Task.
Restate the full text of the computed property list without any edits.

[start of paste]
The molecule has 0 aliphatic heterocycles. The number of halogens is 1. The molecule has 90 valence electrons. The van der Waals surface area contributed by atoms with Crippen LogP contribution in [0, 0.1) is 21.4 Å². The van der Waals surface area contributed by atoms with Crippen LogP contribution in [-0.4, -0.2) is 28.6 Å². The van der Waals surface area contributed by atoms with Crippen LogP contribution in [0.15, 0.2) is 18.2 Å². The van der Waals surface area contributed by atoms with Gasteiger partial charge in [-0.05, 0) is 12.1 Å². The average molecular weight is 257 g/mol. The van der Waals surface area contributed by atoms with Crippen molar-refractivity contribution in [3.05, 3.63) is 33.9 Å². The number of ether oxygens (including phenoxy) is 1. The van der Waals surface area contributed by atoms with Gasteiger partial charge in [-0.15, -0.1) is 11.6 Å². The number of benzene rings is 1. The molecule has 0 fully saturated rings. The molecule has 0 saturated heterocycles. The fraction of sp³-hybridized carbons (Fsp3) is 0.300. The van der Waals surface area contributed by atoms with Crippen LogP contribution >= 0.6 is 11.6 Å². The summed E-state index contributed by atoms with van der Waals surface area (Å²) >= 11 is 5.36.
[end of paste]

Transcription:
The molecule has 0 aliphatic heterocycles. The number of halogens is 1. The molecule has 90 valence electrons. The van der Waals surface area contributed by atoms with Crippen LogP contribution in [0, 0.1) is 21.4 Å². The van der Waals surface area contributed by atoms with Crippen LogP contribution in [-0.4, -0.2) is 28.6 Å². The van der Waals surface area contributed by atoms with Crippen LogP contribution in [0.15, 0.2) is 18.2 Å². The van der Waals surface area contributed by atoms with Gasteiger partial charge in [-0.05, 0) is 12.1 Å². The average molecular weight is 257 g/mol. The van der Waals surface area contributed by atoms with Crippen molar-refractivity contribution in [3.05, 3.63) is 33.9 Å². The number of ether oxygens (including phenoxy) is 1. The van der Waals surface area contributed by atoms with Gasteiger partial charge in [-0.15, -0.1) is 11.6 Å². The number of benzene rings is 1. The molecule has 0 fully saturated rings. The molecule has 0 saturated heterocycles. The fraction of sp³-hybridized carbons (Fsp3) is 0.300. The van der Waals surface area contributed by atoms with Crippen LogP contribution >= 0.6 is 11.6 Å². The summed E-state index contributed by atoms with van der Waals surface area (Å²) >= 11 is 5.36.